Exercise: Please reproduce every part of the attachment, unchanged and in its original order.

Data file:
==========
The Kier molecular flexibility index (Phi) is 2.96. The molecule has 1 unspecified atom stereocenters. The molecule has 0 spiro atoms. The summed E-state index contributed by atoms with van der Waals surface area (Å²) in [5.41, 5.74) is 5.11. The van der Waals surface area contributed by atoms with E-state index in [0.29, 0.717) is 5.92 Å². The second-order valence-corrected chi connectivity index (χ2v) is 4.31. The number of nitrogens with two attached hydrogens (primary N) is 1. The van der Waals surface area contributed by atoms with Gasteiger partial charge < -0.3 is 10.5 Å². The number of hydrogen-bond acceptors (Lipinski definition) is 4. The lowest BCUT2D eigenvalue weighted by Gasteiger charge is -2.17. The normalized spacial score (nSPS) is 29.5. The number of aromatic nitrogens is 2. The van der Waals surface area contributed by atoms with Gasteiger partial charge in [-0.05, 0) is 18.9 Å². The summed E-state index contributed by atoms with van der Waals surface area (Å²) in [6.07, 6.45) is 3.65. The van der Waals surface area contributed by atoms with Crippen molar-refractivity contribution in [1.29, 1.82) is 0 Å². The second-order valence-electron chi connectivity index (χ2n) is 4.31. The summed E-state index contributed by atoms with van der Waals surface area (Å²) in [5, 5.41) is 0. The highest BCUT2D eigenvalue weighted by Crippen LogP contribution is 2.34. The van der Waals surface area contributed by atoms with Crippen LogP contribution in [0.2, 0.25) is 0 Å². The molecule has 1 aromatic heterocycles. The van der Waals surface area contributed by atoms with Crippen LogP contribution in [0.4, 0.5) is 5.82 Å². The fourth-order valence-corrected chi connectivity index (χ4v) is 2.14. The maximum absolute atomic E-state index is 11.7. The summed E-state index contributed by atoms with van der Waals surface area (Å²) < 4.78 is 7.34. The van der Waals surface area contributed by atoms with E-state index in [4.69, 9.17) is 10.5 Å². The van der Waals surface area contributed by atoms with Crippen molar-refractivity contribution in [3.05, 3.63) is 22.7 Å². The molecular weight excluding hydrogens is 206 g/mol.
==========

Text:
The Kier molecular flexibility index (Phi) is 2.96. The molecule has 1 unspecified atom stereocenters. The molecule has 0 spiro atoms. The summed E-state index contributed by atoms with van der Waals surface area (Å²) in [5.41, 5.74) is 5.11. The van der Waals surface area contributed by atoms with E-state index in [0.29, 0.717) is 5.92 Å². The second-order valence-corrected chi connectivity index (χ2v) is 4.31. The number of nitrogens with two attached hydrogens (primary N) is 1. The van der Waals surface area contributed by atoms with Gasteiger partial charge < -0.3 is 10.5 Å². The number of hydrogen-bond acceptors (Lipinski definition) is 4. The lowest BCUT2D eigenvalue weighted by Gasteiger charge is -2.17. The normalized spacial score (nSPS) is 29.5. The number of aromatic nitrogens is 2. The van der Waals surface area contributed by atoms with Gasteiger partial charge in [-0.05, 0) is 18.9 Å². The summed E-state index contributed by atoms with van der Waals surface area (Å²) in [6.07, 6.45) is 3.65. The van der Waals surface area contributed by atoms with Crippen molar-refractivity contribution in [1.29, 1.82) is 0 Å². The second-order valence-electron chi connectivity index (χ2n) is 4.31. The summed E-state index contributed by atoms with van der Waals surface area (Å²) in [5, 5.41) is 0. The highest BCUT2D eigenvalue weighted by Crippen LogP contribution is 2.34. The van der Waals surface area contributed by atoms with Crippen LogP contribution in [0.2, 0.25) is 0 Å². The molecule has 1 aromatic heterocycles. The van der Waals surface area contributed by atoms with Crippen LogP contribution in [0.4, 0.5) is 5.82 Å². The fourth-order valence-corrected chi connectivity index (χ4v) is 2.14. The maximum absolute atomic E-state index is 11.7. The summed E-state index contributed by atoms with van der Waals surface area (Å²) < 4.78 is 7.34. The van der Waals surface area contributed by atoms with E-state index in [4.69, 9.17) is 10.5 Å². The van der Waals surface area contributed by atoms with Crippen molar-refractivity contribution in [3.05, 3.63) is 22.7 Å². The molecular weight excluding hydrogens is 206 g/mol.